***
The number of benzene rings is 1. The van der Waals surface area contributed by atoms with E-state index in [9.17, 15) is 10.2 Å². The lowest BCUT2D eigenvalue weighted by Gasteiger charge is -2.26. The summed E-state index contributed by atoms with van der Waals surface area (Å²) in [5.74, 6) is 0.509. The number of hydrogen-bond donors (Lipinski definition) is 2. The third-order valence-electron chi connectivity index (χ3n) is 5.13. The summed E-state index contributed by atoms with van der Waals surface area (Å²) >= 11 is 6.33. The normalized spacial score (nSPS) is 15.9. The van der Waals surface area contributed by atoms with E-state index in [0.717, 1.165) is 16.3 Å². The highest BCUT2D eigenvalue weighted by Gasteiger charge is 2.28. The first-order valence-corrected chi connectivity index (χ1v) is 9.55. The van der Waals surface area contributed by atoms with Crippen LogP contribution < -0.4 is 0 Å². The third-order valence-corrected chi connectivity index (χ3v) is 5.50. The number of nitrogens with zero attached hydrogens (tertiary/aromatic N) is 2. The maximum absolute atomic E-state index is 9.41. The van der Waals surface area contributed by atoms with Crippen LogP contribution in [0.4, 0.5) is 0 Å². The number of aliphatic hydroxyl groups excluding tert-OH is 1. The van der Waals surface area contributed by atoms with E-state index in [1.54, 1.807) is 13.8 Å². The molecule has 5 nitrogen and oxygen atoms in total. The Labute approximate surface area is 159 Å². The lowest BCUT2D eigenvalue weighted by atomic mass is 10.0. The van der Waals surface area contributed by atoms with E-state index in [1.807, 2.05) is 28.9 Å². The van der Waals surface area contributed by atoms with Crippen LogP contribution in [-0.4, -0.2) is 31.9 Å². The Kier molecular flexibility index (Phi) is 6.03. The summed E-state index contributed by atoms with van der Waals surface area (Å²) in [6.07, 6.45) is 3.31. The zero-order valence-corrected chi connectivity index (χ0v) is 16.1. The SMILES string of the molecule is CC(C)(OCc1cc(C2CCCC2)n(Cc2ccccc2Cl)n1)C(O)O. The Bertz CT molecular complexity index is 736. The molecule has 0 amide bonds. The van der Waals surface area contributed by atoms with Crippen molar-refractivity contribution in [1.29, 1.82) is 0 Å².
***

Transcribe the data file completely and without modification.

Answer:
The number of benzene rings is 1. The van der Waals surface area contributed by atoms with E-state index in [9.17, 15) is 10.2 Å². The lowest BCUT2D eigenvalue weighted by Gasteiger charge is -2.26. The summed E-state index contributed by atoms with van der Waals surface area (Å²) in [5.74, 6) is 0.509. The number of hydrogen-bond donors (Lipinski definition) is 2. The third-order valence-electron chi connectivity index (χ3n) is 5.13. The summed E-state index contributed by atoms with van der Waals surface area (Å²) >= 11 is 6.33. The normalized spacial score (nSPS) is 15.9. The van der Waals surface area contributed by atoms with E-state index in [0.717, 1.165) is 16.3 Å². The highest BCUT2D eigenvalue weighted by Gasteiger charge is 2.28. The first-order valence-corrected chi connectivity index (χ1v) is 9.55. The van der Waals surface area contributed by atoms with Crippen LogP contribution < -0.4 is 0 Å². The third-order valence-corrected chi connectivity index (χ3v) is 5.50. The number of nitrogens with zero attached hydrogens (tertiary/aromatic N) is 2. The maximum absolute atomic E-state index is 9.41. The van der Waals surface area contributed by atoms with Crippen LogP contribution in [0.4, 0.5) is 0 Å². The number of aliphatic hydroxyl groups excluding tert-OH is 1. The van der Waals surface area contributed by atoms with E-state index in [1.54, 1.807) is 13.8 Å². The molecule has 5 nitrogen and oxygen atoms in total. The Labute approximate surface area is 159 Å². The lowest BCUT2D eigenvalue weighted by atomic mass is 10.0. The van der Waals surface area contributed by atoms with E-state index in [1.807, 2.05) is 28.9 Å². The van der Waals surface area contributed by atoms with Crippen LogP contribution in [-0.4, -0.2) is 31.9 Å². The Kier molecular flexibility index (Phi) is 6.03. The summed E-state index contributed by atoms with van der Waals surface area (Å²) in [6.07, 6.45) is 3.31. The zero-order valence-corrected chi connectivity index (χ0v) is 16.1. The SMILES string of the molecule is CC(C)(OCc1cc(C2CCCC2)n(Cc2ccccc2Cl)n1)C(O)O. The Bertz CT molecular complexity index is 736. The molecule has 0 amide bonds. The van der Waals surface area contributed by atoms with Crippen molar-refractivity contribution in [1.29, 1.82) is 0 Å².